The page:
Small and easy to care for, tetras are beautiful fish that are not aggressive and will do well with any tank mates that are not large enough to view them as a snack. They can be fed any type of food, including flakes, frozen foods, or freeze dried foods. Keep in mind that some tiger barbs can be aggressive toward tetras, so you will want to keep a close eye on your individual fish to avoid any problems.

Otherwise, tetras are not difficult to include in your tank. They can tolerate a wide range of temperatures – all the way from 68 to 79 degrees Fahrenheit – as well as occasional beginner mistakes.

8 Plecos

Golden Nugget Plecos

Plecos are similar to corydoras in that they are tropical catfish with hard armor plates. Unlike corydoras, however, these fish can grow to massive lengths – some can be 20 inches or longer! As a result, these larger fish will do best in large tanks, ideally those that are larger than 100 gallons.

There are dozens of plecos varieties available, but keep in mind that if you are keeping a tiger barb aquarium – or one that is simply smaller – you will want to choose a small plecos, such as the clown plecos, which only grows to about four inches.

Plecos are unique in that they prefer to be housed without members of their own kind – they are definitely non schooling fish. That being said, they aren’t aggressive toward other tankmates and therefore make perfect tank mates for tiger barbs. These bottom-dwellers can help remove the excess algae in your tank but you should also feed them algae wafers as supplements to help provide them with plenty to eat.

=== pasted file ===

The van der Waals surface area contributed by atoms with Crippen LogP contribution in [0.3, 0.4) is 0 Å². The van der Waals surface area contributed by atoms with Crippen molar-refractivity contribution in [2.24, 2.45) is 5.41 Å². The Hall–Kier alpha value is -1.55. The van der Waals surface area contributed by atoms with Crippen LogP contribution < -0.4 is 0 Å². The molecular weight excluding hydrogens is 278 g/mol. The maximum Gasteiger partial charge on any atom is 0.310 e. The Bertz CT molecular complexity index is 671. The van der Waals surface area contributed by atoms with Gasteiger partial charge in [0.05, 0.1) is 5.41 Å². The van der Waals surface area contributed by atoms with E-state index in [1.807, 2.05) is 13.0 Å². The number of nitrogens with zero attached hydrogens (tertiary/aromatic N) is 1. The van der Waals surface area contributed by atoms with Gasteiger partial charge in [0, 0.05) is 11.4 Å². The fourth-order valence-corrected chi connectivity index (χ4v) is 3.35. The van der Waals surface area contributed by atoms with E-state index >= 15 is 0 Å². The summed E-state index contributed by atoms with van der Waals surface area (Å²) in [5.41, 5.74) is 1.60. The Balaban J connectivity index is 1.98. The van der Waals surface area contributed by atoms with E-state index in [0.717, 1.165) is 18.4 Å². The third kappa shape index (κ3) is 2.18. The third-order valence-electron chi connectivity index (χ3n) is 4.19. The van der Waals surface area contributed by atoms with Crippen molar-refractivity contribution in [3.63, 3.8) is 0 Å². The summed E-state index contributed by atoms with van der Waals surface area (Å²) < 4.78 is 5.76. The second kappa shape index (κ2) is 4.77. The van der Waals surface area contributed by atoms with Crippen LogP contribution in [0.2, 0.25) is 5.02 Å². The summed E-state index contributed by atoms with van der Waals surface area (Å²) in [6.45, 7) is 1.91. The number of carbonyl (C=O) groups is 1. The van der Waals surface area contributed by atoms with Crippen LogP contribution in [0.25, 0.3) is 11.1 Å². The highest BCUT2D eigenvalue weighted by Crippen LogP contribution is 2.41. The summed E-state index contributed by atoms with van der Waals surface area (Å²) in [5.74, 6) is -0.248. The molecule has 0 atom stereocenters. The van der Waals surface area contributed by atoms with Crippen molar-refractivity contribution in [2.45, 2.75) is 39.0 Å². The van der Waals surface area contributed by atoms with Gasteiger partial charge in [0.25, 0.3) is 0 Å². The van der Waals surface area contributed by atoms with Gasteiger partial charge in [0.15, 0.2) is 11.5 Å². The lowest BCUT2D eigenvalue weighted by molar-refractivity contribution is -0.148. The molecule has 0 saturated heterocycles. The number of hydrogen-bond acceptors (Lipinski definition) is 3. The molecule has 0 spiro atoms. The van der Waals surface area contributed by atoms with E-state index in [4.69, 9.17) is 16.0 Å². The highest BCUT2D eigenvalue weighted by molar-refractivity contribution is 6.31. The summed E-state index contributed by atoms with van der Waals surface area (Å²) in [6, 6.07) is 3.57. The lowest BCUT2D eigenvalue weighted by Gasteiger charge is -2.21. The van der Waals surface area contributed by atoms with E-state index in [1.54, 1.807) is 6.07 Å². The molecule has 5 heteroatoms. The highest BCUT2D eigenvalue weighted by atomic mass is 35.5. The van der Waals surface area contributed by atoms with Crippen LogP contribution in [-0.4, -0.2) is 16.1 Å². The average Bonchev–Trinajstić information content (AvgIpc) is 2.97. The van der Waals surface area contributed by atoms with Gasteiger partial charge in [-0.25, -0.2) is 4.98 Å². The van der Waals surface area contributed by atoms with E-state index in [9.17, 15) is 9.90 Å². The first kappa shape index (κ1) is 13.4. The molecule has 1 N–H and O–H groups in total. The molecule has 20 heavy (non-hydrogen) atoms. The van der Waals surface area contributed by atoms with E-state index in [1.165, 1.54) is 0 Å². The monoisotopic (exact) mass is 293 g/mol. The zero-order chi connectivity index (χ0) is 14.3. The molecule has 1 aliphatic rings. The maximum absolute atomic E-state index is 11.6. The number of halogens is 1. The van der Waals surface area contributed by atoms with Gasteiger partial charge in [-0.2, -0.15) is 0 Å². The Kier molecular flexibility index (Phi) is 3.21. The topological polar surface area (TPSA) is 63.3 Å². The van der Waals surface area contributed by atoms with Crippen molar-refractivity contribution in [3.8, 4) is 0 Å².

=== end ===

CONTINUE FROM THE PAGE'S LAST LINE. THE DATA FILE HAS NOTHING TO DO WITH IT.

9 Tinfoil Barbs

Photo by Ken_Lord

Tinfoil barbs are unique fish that look just like you might expect – like tinfoil! They are shiny, silver, and absolutely gorgeous to look at. Most tinfoil barbs need tanks of at least 75 gallons in size. They are active swimmers and prefer to be kept in schools of six or more. Ibn addition, they can grow to over a foot in length, so a large tank is an absolute must.

Otherwise, you can feed these fish a varied diet with plenty of flakes or pellet foods as well as plants, live foods, and frozen foods.

10 Swordtails

Swordtails 1
Photo by Valentin Hintikka

The swordtail is another popular fish for your tiger barb aquarium. An Eye-catching species, this hardy fish can be housed in a tank of about ten gallons in size. You should only keep one male in the tank. These fish are livebearers, so keep in mind that if you keep multiple swordtails together, you will probably end up with quite a few fry. Otherwise, these fish are easy to care for, eating both frozen and flake foods.

You Should Create A Tiger Barb Aquarium

If you’re ready to include tiger barbs in your freshwater aquarium, you’re in luck – there are plenty of species for you to choose from as potential tank mates. You don’t need to keep your tiger barb isolated! Instead, choose one of these fun-loving, easy-to-care for species as your next addition.